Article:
Delay's Blog is the blog of David Anson, a Microsoft developer who works with the Silverlight, WPF, Windows Phone, and web platforms.
TextAnalysisTool.NET is a free program designed to excel at viewing, searching, and navigating large files quickly and efficiently.
I wrote the first version of TextAnalysisTool back in 2000 using C++ and Win32. In 2003, I rewrote it using the new .NET 1.0 Framework - and upgraded to .NET 1.1 later that year. There were a variety of improvements between then and 2006, the date of the last update to TextAnalysisTool.NET. Along the way, I've heard from a lot of people who use this tool to simplify their daily workflow! In the past year, I've started getting requests for 64-bit support from folks working with extremely large files that don't fit in the 4GB virtual address space limits of a normal 32-bit process on Windows. Although .NET 1.1 didn't support 64-bit processes, .NET 2.0 does, and I've decided it's finally time to take the plunge.:)
With this release, TextAnalysisTool.NET has been compiled using the .NET 2.0 toolset and the AnyCPU option which automatically matches a process to the architecture of its host operating system. On 32-bit OSes, TextAnalysisTool.NET will continue to run as a 32-bit process, but on 64-bit OSes, it will run as a 64-bit process and have access to a significantly larger address space. This makes it possible to work with larger log files without the risk of crashing into the 4GB memory limit (which can end up being as low as 1.7 GB in practice)!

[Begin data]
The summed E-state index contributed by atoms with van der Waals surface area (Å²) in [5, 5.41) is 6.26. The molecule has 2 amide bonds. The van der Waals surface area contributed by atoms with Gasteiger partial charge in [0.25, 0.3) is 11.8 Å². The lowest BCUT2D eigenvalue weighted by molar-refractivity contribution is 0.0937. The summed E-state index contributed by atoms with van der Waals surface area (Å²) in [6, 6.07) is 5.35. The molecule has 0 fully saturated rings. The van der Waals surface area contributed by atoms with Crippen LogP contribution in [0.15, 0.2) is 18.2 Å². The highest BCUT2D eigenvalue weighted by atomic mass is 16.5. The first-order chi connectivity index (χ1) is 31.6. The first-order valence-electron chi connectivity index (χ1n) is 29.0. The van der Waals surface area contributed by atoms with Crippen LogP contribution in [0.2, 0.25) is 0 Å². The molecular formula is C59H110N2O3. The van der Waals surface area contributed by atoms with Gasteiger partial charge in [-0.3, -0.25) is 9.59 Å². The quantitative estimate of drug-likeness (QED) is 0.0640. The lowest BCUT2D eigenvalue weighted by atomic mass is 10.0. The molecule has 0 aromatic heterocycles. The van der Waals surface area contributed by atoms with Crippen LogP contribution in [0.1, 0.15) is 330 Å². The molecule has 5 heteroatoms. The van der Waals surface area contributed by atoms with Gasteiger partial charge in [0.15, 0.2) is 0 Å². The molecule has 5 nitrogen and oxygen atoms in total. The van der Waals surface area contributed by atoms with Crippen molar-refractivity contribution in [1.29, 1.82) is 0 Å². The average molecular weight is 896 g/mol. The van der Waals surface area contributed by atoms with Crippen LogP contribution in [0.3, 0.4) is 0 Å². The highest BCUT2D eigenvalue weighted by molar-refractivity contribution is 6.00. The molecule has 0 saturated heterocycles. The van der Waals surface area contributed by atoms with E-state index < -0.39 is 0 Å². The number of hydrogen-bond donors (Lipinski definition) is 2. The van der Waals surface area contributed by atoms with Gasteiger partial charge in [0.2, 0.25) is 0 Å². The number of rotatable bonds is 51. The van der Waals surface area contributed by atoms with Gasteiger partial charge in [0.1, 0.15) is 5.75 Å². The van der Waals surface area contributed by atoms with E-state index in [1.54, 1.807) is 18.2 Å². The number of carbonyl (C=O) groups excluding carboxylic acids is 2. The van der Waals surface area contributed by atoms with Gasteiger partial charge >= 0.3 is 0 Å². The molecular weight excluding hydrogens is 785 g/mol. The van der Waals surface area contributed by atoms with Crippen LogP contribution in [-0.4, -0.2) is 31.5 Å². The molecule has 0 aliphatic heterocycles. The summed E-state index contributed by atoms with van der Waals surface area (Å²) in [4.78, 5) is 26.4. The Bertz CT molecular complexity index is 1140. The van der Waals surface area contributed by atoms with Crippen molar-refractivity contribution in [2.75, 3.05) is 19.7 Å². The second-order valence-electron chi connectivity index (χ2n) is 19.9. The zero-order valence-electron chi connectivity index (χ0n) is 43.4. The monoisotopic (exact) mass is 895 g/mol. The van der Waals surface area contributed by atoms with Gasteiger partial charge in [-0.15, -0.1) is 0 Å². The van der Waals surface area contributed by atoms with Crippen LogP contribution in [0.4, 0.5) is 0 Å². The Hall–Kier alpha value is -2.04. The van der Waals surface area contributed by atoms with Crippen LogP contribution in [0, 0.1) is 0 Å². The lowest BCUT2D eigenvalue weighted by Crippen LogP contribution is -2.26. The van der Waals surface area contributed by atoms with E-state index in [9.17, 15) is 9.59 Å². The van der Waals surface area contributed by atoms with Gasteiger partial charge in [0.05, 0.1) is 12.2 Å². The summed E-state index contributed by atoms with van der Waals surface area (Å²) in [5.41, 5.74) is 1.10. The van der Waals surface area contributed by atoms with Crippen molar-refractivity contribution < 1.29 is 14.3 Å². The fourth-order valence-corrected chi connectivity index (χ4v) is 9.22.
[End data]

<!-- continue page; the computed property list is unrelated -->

Other than a few exceedingly minor string updates, I have made no changes to the way TextAnalysisTool.NET behaves - so the new version should feel just like the previous one. The framework update means .NET 1.1 is no longer a supported platform and .NET 2.0 is now natively supported. The included .config file allows the same executable to run under .NET 4.0 as-is (for example on Windows 8 without the optional ".NET Framework 3.5" feature installed).
If you've ever run out of memory using TextAnalysisTool.NET, please give this new version a try! And if not, go ahead and continue using the previous version without worrying that you're missing out on anything.:)
Click here to download the latest version of TextAnalysisTool.NET
Click here to visit the TextAnalysisTool.NET web page for more information
Many thanks to everyone for all the great feedback - I love getting messages from people around the world who are using TextAnalysisTool.NET to make their lives easier!